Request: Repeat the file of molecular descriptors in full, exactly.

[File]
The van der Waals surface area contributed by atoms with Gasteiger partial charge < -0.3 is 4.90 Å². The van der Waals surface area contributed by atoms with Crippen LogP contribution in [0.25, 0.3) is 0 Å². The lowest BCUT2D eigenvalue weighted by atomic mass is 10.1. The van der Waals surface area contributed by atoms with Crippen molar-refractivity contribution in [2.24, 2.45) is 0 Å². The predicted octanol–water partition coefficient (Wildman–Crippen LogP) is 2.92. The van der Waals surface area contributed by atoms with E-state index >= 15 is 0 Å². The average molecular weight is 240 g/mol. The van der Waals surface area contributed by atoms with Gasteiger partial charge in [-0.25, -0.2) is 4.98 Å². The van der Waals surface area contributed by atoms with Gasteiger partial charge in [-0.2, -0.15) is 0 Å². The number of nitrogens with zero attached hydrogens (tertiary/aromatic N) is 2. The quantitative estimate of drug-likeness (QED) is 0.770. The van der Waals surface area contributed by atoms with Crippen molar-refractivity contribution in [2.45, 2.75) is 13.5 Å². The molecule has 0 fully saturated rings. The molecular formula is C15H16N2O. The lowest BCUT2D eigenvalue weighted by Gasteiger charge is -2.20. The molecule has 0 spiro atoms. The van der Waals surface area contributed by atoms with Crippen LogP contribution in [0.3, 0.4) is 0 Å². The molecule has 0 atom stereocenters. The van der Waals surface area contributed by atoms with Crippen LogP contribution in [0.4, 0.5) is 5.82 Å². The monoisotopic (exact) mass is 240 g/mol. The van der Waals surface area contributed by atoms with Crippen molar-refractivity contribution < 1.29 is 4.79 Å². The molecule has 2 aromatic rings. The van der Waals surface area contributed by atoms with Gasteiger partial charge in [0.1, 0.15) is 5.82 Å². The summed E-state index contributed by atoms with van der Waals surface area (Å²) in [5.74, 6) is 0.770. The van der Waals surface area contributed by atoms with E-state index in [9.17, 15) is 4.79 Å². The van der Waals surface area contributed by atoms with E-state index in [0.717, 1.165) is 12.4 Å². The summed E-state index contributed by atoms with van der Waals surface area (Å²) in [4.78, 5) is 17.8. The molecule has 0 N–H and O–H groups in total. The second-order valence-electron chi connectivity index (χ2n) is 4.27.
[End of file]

The van der Waals surface area contributed by atoms with Gasteiger partial charge < -0.3 is 4.90 Å². The van der Waals surface area contributed by atoms with Crippen LogP contribution in [0.25, 0.3) is 0 Å². The lowest BCUT2D eigenvalue weighted by atomic mass is 10.1. The van der Waals surface area contributed by atoms with Crippen molar-refractivity contribution in [2.24, 2.45) is 0 Å². The predicted octanol–water partition coefficient (Wildman–Crippen LogP) is 2.92. The van der Waals surface area contributed by atoms with E-state index >= 15 is 0 Å². The average molecular weight is 240 g/mol. The van der Waals surface area contributed by atoms with Gasteiger partial charge in [-0.25, -0.2) is 4.98 Å². The van der Waals surface area contributed by atoms with Gasteiger partial charge in [-0.2, -0.15) is 0 Å². The number of nitrogens with zero attached hydrogens (tertiary/aromatic N) is 2. The quantitative estimate of drug-likeness (QED) is 0.770. The van der Waals surface area contributed by atoms with Crippen molar-refractivity contribution in [2.45, 2.75) is 13.5 Å². The molecule has 0 fully saturated rings. The molecular formula is C15H16N2O. The lowest BCUT2D eigenvalue weighted by Gasteiger charge is -2.20. The molecule has 0 spiro atoms. The van der Waals surface area contributed by atoms with Crippen LogP contribution in [0.3, 0.4) is 0 Å². The molecule has 0 atom stereocenters. The van der Waals surface area contributed by atoms with Crippen LogP contribution in [0.4, 0.5) is 5.82 Å². The monoisotopic (exact) mass is 240 g/mol. The van der Waals surface area contributed by atoms with Crippen molar-refractivity contribution < 1.29 is 4.79 Å². The molecule has 2 aromatic rings. The van der Waals surface area contributed by atoms with Gasteiger partial charge in [0.1, 0.15) is 5.82 Å². The summed E-state index contributed by atoms with van der Waals surface area (Å²) in [5.74, 6) is 0.770. The van der Waals surface area contributed by atoms with E-state index in [9.17, 15) is 4.79 Å². The van der Waals surface area contributed by atoms with E-state index in [0.717, 1.165) is 12.4 Å². The summed E-state index contributed by atoms with van der Waals surface area (Å²) in [4.78, 5) is 17.8. The molecule has 0 N–H and O–H groups in total. The second-order valence-electron chi connectivity index (χ2n) is 4.27.